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Mol Biochem Parasitol. 2007 Mar;152(1):53-65. Epub 2006 Dec 12.

Analysis of the Leishmania donovani transcriptome reveals an ordered progression of transient and permanent changes in gene expression during differentiation.

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Seattle Biomedical Research Institute, 307 Westlake Avenue N, Seattle, WA 98109-5219, USA.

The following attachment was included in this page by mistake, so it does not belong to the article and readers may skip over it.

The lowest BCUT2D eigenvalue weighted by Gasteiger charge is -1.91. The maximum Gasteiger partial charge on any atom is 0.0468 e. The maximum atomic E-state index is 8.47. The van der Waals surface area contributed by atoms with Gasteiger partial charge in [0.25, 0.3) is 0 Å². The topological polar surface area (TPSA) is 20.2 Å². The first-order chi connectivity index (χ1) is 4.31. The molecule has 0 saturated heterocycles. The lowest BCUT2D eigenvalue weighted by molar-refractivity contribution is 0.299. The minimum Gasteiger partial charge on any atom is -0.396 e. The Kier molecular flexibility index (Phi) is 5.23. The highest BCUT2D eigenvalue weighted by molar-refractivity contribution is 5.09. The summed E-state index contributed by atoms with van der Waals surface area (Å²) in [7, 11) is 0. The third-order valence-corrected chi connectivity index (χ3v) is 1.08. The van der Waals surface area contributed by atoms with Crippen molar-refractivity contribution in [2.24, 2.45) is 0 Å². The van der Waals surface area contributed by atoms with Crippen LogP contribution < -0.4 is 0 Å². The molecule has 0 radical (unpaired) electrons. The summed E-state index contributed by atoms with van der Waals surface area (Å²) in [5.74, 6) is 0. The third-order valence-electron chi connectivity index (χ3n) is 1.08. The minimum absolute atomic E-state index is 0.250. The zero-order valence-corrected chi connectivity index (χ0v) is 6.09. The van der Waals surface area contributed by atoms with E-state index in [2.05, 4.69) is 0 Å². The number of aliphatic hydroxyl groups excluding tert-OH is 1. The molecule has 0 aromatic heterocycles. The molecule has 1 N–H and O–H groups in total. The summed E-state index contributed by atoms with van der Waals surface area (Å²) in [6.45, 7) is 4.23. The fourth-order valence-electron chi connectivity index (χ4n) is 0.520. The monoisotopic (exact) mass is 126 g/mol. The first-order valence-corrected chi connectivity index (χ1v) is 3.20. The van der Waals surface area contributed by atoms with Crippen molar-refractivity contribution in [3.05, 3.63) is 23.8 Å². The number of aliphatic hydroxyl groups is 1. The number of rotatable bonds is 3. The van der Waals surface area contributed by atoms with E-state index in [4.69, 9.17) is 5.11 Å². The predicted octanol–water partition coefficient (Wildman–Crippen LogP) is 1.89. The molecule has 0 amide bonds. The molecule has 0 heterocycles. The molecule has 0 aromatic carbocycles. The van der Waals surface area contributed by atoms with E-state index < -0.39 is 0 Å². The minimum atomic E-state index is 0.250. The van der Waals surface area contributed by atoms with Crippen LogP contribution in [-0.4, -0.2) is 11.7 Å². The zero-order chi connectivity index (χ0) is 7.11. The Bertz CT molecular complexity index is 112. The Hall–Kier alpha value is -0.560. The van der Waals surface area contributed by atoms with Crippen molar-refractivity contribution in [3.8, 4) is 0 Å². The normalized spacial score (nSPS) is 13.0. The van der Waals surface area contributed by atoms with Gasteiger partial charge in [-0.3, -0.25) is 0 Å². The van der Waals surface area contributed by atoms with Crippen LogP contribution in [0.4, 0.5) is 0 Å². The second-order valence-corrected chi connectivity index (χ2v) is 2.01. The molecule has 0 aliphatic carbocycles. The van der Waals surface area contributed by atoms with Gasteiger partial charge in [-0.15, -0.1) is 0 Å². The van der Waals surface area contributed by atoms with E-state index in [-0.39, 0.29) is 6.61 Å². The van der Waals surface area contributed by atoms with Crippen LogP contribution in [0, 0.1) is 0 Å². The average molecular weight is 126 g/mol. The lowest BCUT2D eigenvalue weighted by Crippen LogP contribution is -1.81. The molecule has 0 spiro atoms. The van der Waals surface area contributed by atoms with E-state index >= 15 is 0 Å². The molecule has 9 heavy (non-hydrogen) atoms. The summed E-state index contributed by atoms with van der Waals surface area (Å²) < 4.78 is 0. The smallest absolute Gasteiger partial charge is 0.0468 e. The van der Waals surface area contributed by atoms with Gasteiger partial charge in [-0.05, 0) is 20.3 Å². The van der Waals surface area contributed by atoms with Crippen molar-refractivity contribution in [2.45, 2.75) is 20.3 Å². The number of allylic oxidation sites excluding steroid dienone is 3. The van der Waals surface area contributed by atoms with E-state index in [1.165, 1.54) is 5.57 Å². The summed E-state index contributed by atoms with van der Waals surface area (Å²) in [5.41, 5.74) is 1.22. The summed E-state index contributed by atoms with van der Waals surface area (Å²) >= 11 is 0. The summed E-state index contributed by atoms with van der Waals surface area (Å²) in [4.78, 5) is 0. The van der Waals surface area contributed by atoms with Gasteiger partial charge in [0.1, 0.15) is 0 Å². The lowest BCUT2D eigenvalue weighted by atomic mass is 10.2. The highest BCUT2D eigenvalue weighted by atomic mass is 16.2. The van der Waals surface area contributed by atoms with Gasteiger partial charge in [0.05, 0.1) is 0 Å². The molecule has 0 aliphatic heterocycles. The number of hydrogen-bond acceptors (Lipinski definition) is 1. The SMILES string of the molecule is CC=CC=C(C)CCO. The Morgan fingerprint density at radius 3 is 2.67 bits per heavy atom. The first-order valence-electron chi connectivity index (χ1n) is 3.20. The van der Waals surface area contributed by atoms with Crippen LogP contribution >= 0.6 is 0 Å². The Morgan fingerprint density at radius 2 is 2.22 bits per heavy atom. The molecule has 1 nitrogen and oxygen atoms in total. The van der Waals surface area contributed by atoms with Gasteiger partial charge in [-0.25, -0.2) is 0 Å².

Leishmania donovani is an intracellular protozoan parasite that causes kala-azar in humans. During infection the extracellular insect forms (promastigotes) undergo rapid differentiation to intracellular amastigotes that proliferates in phagolysosomes of mammalian macrophages. We used microarray-based expression profiling to investigate the time-course of changes in RNA abundance during promastigote-to-amastigote differentiation in a host-free system that mimics this process. These studies revealed that several hundred genes underwent an ordered progression of transient or permanent up- and down-regulation during differentiation. Genes that were permanently up-regulated in amastigotes were enriched for transporters and surface proteins, but under-represented in genes involved in protein and other metabolism. Most of these changes occurred late in the differentiation process, when morphological differentiation was essentially complete. Down-regulated genes were over-represented in those involved in cell motility, growth and/or maintenance, and these changes generally occurred earlier in the process. Genes that were transiently up- or down-regulated during differentiation included those encoding heat shock proteins, ubiquitin hydrolases, RNA binding proteins, protein kinases, a protein phosphatase, and a histone deacetylase. These results suggest that changes in mRNA abundance may be important in signal transduction, as well as protein and mRNA turnover, during differentiation. In addition to these mRNA changes, other transcripts including one or more rRNAs and snoRNAs, and non-coding RNAs from several telomeres, also showed substantial changes in abundance during the differentiation process. This paper provides the first genome-scale quantitative analysis of gene expression during the transition from promastigotes to amastigotes and demonstrates the utility of the host-free differentiation system.

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